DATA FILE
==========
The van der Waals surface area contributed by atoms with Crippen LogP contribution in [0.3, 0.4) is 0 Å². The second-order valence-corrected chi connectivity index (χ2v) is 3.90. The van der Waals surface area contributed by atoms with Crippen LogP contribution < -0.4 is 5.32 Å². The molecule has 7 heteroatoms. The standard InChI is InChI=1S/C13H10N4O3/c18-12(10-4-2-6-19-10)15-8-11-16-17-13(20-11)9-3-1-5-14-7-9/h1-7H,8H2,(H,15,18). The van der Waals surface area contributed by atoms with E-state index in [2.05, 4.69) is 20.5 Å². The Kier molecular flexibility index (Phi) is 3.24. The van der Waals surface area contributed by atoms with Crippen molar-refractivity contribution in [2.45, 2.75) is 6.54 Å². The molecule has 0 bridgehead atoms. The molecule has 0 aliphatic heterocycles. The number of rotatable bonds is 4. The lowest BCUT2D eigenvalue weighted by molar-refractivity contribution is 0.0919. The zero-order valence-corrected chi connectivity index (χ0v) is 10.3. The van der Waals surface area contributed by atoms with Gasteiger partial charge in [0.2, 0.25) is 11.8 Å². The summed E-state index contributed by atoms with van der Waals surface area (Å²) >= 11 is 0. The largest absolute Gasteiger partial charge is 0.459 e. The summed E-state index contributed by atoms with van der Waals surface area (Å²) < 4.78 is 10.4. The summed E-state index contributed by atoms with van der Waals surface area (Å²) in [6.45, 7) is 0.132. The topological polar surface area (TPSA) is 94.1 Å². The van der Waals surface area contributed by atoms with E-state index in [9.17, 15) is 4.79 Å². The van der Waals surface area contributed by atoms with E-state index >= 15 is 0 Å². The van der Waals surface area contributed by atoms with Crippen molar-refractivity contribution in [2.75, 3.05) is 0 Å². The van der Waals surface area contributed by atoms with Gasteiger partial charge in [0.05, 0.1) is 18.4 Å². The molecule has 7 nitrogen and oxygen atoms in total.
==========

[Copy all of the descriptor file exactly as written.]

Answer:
The van der Waals surface area contributed by atoms with Crippen LogP contribution in [0.3, 0.4) is 0 Å². The second-order valence-corrected chi connectivity index (χ2v) is 3.90. The van der Waals surface area contributed by atoms with Crippen LogP contribution < -0.4 is 5.32 Å². The molecule has 7 heteroatoms. The standard InChI is InChI=1S/C13H10N4O3/c18-12(10-4-2-6-19-10)15-8-11-16-17-13(20-11)9-3-1-5-14-7-9/h1-7H,8H2,(H,15,18). The van der Waals surface area contributed by atoms with E-state index in [2.05, 4.69) is 20.5 Å². The Kier molecular flexibility index (Phi) is 3.24. The van der Waals surface area contributed by atoms with Crippen molar-refractivity contribution in [2.45, 2.75) is 6.54 Å². The molecule has 0 bridgehead atoms. The molecule has 0 aliphatic heterocycles. The number of rotatable bonds is 4. The lowest BCUT2D eigenvalue weighted by molar-refractivity contribution is 0.0919. The zero-order valence-corrected chi connectivity index (χ0v) is 10.3. The van der Waals surface area contributed by atoms with Gasteiger partial charge in [0.2, 0.25) is 11.8 Å². The summed E-state index contributed by atoms with van der Waals surface area (Å²) >= 11 is 0. The largest absolute Gasteiger partial charge is 0.459 e. The summed E-state index contributed by atoms with van der Waals surface area (Å²) < 4.78 is 10.4. The summed E-state index contributed by atoms with van der Waals surface area (Å²) in [6.45, 7) is 0.132. The topological polar surface area (TPSA) is 94.1 Å². The van der Waals surface area contributed by atoms with E-state index in [9.17, 15) is 4.79 Å². The van der Waals surface area contributed by atoms with E-state index >= 15 is 0 Å². The van der Waals surface area contributed by atoms with Crippen molar-refractivity contribution in [2.75, 3.05) is 0 Å². The van der Waals surface area contributed by atoms with Gasteiger partial charge in [0.05, 0.1) is 18.4 Å². The molecule has 7 nitrogen and oxygen atoms in total.